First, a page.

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We're delighted to again offer the wines of Jean-Pierre Boyer at Chateau Bel Air-Marquis d'Aligre in Margaux! These superb and unusual wines are truly from another era and offer the Bordeaux lover a fascinating glipse into the past... (Wines arrive approx. March 27)
On our first visit to the estate in January, 2013, we were astonished and delighted to find someone who was so totally "apart" from the techniques and styles of modern Bordeaux. As we have noted in past articles, the wines will not appeal to everyone, and a lengthy decant - or opening the night before - are required to really appreciate the wine's quality. We think, however, that the wines are well-worth trying and in fact are quite beautiful and extraordinarily complex, if given enough time to awaken.
The estate's principal retailer (the excellent "Vins Etonnants") calls the wine "untypical and rare, vinified as in the 19th century." Indeed, we were transfixed by the delicacy and complexity of the wines, which bear no resemblance to the dark, oaky, fruit-bombs of today. More a "claret" in style, the wine undergoes a long, slow natural fermentation, with no extraction, then stays in cuve until spring. After a six-month passage in old barrels, the wine spends two to three years in cement vats before bottling and release. The estate has about thirteen hectares, with a few parcels of very old vines, the main parcel being approximately 50 years-old, planted at 10,000 vines per hectare, with part of the vineyard next to that of Chateau Margaux. M. Boyer currently farms only about 3 hectares with the remainder rented to his famous neighbors. While not certified organic, there are no modern treatments and only a bit of organic compost as fertilizer. The blend is approximately 35% Merlot, 30% Cabernet, 20% Cabernet Franc with Petit Verdot, Malbec and Carmenere.
(For those who read French, check out the excellent article on Bel Air - Marquis d'Aligre by Jacques Perrin "Le Rayas de Margaux.")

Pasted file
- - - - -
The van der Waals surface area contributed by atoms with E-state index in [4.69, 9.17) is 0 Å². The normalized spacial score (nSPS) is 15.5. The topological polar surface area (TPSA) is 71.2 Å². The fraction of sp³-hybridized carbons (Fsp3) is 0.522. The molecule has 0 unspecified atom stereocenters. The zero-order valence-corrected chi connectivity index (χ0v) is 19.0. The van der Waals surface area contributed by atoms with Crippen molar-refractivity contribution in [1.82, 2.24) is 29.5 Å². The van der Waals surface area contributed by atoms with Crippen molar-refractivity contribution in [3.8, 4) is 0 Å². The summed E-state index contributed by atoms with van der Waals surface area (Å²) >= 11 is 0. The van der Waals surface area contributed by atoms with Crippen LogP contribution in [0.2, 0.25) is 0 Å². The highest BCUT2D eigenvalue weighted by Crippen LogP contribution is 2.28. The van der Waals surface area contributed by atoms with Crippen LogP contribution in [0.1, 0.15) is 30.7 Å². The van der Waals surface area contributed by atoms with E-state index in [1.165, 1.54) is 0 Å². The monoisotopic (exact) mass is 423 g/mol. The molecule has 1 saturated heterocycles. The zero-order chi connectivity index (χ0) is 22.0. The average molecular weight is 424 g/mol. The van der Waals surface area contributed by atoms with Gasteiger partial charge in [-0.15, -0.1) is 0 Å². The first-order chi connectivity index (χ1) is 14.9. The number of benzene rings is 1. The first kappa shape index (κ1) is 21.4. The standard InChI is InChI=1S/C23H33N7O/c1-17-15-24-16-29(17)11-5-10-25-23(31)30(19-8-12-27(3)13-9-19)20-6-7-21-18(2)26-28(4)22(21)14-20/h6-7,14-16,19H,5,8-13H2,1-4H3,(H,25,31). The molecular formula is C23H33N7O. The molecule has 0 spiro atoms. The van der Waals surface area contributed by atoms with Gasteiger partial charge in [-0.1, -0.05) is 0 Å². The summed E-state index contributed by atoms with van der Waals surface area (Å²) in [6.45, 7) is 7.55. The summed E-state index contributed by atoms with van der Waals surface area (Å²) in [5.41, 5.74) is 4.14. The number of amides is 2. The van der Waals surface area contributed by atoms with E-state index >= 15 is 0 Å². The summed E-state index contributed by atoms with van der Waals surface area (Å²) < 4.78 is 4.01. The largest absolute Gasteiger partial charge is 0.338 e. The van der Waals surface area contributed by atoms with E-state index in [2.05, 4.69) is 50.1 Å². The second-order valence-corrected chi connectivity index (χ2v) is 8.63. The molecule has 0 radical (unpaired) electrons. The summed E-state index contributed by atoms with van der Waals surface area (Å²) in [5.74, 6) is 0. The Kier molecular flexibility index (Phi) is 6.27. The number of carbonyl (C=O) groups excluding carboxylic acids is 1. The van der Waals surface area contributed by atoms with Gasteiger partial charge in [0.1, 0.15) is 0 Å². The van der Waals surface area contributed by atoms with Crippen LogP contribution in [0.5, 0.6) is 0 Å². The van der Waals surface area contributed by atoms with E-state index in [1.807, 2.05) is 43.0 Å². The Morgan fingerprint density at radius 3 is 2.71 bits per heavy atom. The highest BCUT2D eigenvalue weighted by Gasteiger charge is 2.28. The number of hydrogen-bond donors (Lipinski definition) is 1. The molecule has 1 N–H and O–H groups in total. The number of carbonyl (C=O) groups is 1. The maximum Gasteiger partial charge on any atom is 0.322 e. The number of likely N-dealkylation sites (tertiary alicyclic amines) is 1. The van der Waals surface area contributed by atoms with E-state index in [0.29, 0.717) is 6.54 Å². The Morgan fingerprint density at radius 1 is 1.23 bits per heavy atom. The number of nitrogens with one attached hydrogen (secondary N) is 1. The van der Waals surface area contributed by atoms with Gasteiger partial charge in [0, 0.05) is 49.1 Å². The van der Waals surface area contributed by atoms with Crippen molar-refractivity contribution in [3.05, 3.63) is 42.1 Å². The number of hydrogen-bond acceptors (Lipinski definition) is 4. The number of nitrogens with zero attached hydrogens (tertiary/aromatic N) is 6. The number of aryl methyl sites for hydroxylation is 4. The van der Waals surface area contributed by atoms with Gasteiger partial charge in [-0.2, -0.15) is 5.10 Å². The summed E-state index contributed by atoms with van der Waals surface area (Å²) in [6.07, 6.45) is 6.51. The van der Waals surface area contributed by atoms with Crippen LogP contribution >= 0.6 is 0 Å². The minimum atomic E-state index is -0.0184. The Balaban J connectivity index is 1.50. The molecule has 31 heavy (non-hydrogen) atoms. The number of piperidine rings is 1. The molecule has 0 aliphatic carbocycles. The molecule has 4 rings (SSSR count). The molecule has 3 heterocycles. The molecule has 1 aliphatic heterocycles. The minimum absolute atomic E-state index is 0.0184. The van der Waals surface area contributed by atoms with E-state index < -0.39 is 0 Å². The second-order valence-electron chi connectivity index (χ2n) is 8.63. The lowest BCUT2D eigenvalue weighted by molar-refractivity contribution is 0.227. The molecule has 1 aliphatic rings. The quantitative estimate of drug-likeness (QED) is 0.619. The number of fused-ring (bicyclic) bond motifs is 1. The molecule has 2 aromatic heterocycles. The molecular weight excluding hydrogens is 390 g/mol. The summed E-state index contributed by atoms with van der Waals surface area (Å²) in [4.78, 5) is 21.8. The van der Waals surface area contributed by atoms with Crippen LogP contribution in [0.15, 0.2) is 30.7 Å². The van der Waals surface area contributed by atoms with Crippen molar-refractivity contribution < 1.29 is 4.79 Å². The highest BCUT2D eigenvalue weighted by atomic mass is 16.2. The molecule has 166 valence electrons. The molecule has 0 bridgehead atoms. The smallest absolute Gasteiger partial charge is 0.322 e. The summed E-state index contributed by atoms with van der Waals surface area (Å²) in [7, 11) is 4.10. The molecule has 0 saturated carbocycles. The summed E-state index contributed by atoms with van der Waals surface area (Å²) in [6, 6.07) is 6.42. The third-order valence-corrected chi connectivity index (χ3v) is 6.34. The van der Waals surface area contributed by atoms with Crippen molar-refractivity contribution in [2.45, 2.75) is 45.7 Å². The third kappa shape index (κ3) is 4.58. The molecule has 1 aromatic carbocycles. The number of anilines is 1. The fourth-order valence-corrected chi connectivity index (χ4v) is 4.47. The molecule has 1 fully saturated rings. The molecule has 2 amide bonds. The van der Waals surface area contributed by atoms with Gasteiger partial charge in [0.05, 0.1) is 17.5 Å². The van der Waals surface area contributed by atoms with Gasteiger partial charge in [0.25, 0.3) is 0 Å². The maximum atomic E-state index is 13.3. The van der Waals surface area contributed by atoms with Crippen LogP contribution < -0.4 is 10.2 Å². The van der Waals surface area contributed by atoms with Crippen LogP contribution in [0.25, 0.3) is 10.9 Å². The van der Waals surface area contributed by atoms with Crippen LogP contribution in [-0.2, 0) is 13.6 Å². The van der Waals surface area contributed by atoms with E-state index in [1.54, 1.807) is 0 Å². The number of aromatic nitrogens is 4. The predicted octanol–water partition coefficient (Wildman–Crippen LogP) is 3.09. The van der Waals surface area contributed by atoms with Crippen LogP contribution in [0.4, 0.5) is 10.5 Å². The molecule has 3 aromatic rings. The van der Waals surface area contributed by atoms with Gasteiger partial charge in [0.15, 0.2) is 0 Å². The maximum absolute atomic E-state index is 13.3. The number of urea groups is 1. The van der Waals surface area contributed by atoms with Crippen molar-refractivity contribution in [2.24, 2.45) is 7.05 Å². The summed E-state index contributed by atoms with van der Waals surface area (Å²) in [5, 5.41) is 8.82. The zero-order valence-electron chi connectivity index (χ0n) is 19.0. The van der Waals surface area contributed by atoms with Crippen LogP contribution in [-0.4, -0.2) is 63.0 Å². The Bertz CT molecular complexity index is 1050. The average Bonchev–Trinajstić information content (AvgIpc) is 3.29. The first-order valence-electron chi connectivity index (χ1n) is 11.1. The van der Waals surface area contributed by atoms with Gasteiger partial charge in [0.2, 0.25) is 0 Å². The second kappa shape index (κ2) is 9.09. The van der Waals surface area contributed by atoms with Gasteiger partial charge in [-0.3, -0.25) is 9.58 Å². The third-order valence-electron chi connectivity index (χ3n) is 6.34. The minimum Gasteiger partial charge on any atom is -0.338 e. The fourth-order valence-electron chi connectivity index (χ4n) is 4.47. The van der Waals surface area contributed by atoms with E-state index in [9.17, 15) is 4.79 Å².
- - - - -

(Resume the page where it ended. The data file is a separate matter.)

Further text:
(Five hour decant) The 1998 is a complex and unusual Bordeaux in mid-life, showing more secondary and mineral qualities than the riper 2000. The wine shows a light, slightly browning garnet color; the aromas are quite floral and earthy with spicy black currant, clove, graphite and citrus peel. The palate shows dark earth and mineral flavors yielding to bright black currant and cassis fruit with dark spice and sous-bois flavors backed by very firm acidity. The wine held up well with an additional few hours open and will obviously benefit from another ten to twenty years of aging. David Lillie
2001 is another vintage of Bel Air-Marquis d'Aligre that we have not yet tasted. We apologize, but judging from the various consumer reviews, this is an excellent vintage for BAMA that is drinking beautifully now...
A Margaux like no other, more akin to a 19th century claret than to a modern Bordeaux.The 2004 from Jean-Pierre Boyer shows a lovely deep garnet color and smoky red-currant aromas with earth, violet, licorice, spice and citrus peel. The palate is dense and mineral with firm structure, but showing velvety blackberry, cassis and red currant with earth and mineral flavors and a bit of bitter licorice. The finish is long and firm. Suspend your ideas of Bordeaux and enjoy this complex and Burgundian Margaux. Carafe four hours in advance or cellar ten to twenty years.(On day 2 the wine has deepened and softened into a lovely Burgundian Bordeaux)
We have yet to taste the 2005 - here's Neal Martin's review in Vinous: "The 2005 Bel-Air Marquis d’Aligre has a strict, backward, tobacco and graphite-tinged bouquet with more black fruit than red, unlike the 2001. The palate is medium-bodied with fine tannin, harmonious and crisp with a fine thread of acidity. There is a gentle build in the mouth, quite linear but delivering a very nuanced, lightly spiced, clove-infused finish. This Margaux is endowed with impressive density compared to other vintages tasted, the fruit veering towards black plums and a hint of balsamic. I admire the transparency of the wine, one that makes you feel as if you are peering directly into the vineyard."